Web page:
We've asked Clean Plates founder Jared Koch to help sort out the different restaurant health certifications out there, and he's written back with six of the best that his email and restaurant guide uses.
At Clean Plates, the email newsletter and restaurant review guide whose mission is to take the grunt work out of eating healthier, we have a fairly intensive process of vetting restaurants before deciding whether they've earned a spot in our guides or a coveted Clean Plates Seal of Approval. Restaurants are vetted for nutritious, organic, local and sustainable ingredients, as well as taste, with options for all types of eaters from carnivores to vegans.
As part of the process, we incorporate data from several certification bodies to inform our ratings system; each one brings something to the table that we're looking for. Here are the certifications, and what each one actually certifies:
A Slow Food Snail denotes local and sustainable ingredients, but doesn't account for overall nutrition. So with this certification alone, you could find chicken that's free-range and local but still deep-fried.
Certified Green restaurants must have a full-scale recycling program, be Styrofoam-free and tally up points for things like consuming less energy and being water-efficient. Though points are also given for sustainable food, the emphasis is primarily on environmental impact unrelated to actual food sourcing.
Animal Welfare Approved (AWA) thoroughly ensures that the dairy, meat and/or eggs at a restaurant came from animals that lived happy lives; they must be pastured, free-range and raised on family farms. However, one major part of the meal -- produce -- is not approved under this certification.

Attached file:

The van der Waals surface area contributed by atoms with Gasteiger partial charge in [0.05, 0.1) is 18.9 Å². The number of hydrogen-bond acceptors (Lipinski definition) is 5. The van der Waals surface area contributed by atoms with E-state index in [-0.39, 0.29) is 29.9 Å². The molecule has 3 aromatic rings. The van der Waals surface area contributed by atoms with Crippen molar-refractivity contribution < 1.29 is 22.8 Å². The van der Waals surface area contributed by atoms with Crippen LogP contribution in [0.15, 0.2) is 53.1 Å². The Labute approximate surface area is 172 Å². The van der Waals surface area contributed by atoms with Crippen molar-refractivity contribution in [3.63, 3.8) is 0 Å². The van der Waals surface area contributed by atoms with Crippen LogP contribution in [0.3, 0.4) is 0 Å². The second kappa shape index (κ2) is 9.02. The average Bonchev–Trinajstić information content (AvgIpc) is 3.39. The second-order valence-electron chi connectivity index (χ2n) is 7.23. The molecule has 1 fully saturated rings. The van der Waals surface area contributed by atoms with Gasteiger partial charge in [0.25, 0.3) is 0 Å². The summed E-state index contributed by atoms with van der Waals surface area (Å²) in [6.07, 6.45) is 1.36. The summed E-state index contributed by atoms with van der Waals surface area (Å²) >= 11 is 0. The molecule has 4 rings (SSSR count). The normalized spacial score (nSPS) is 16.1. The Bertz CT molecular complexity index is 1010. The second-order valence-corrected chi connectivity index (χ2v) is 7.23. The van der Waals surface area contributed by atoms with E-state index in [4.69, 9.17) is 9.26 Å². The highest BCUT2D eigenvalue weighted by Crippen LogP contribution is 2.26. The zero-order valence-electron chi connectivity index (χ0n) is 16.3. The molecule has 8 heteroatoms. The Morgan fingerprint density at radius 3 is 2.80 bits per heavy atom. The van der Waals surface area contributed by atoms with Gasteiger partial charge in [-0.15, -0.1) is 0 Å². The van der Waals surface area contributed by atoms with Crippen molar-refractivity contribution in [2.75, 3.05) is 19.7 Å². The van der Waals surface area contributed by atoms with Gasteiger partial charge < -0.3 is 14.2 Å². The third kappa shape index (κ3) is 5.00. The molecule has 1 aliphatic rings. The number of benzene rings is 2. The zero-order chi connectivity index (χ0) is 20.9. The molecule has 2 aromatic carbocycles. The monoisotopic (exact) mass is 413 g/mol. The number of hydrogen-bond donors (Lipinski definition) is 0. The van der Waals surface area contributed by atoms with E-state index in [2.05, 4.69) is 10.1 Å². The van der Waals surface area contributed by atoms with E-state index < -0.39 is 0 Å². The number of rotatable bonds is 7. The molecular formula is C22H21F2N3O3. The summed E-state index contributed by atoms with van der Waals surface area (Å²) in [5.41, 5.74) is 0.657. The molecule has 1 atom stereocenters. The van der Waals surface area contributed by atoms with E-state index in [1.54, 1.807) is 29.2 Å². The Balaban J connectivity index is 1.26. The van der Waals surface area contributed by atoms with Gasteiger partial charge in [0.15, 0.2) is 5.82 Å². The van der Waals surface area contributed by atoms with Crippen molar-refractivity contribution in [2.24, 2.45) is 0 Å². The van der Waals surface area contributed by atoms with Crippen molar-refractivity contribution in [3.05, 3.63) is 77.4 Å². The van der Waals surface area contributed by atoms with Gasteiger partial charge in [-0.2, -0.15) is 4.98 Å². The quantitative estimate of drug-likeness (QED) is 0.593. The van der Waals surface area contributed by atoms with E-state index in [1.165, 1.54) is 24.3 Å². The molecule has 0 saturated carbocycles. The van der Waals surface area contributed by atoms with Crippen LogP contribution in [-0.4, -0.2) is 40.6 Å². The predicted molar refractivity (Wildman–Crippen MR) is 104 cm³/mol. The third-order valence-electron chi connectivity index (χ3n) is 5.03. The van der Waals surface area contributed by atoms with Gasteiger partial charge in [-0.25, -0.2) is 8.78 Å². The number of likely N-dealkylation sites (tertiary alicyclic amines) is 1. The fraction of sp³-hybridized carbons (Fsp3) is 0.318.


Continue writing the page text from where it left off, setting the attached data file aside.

SPE, or Sanitas Per Escam, Latin for "health through food," is focused on the nutritional content and sourcing of ingredients. SPE consultants revamp chefs' dishes to become healthier and lower-calorie without losing flavor. Unfortunately, there are very few SPE Certified restaurants (only three in New York City, for instance). This system also advocates minimizing butter and cream, so some well-known chefs who cook with these ingredients have been resistant to spring for this particular certification.
The Gluten-Free check mark means that the restaurant's management has worked with a consultant to safely produce gluten-free food. That means no contamination can occur. While this is assuring for people with Celiac disease, with only this certification, a gluten-free pizza could still have hormone-laden meat on top.
The American Heart Association heads up this effort, which gives a seal to individual dishes with fewer than 700 calories and reduced saturated fats, trans fats, sodium and cholesterol. Still, neither food sourcing nor quality are measured. Subway restaurants were the first to serve these "heart-healthy meals."
Try out these healthy meals for dinner tonight from Food Republic:
For more by Food Republic, click here.
For more on personal health, click here.
Follow Food Republic on Twitter: www.twitter.com/foodrepublic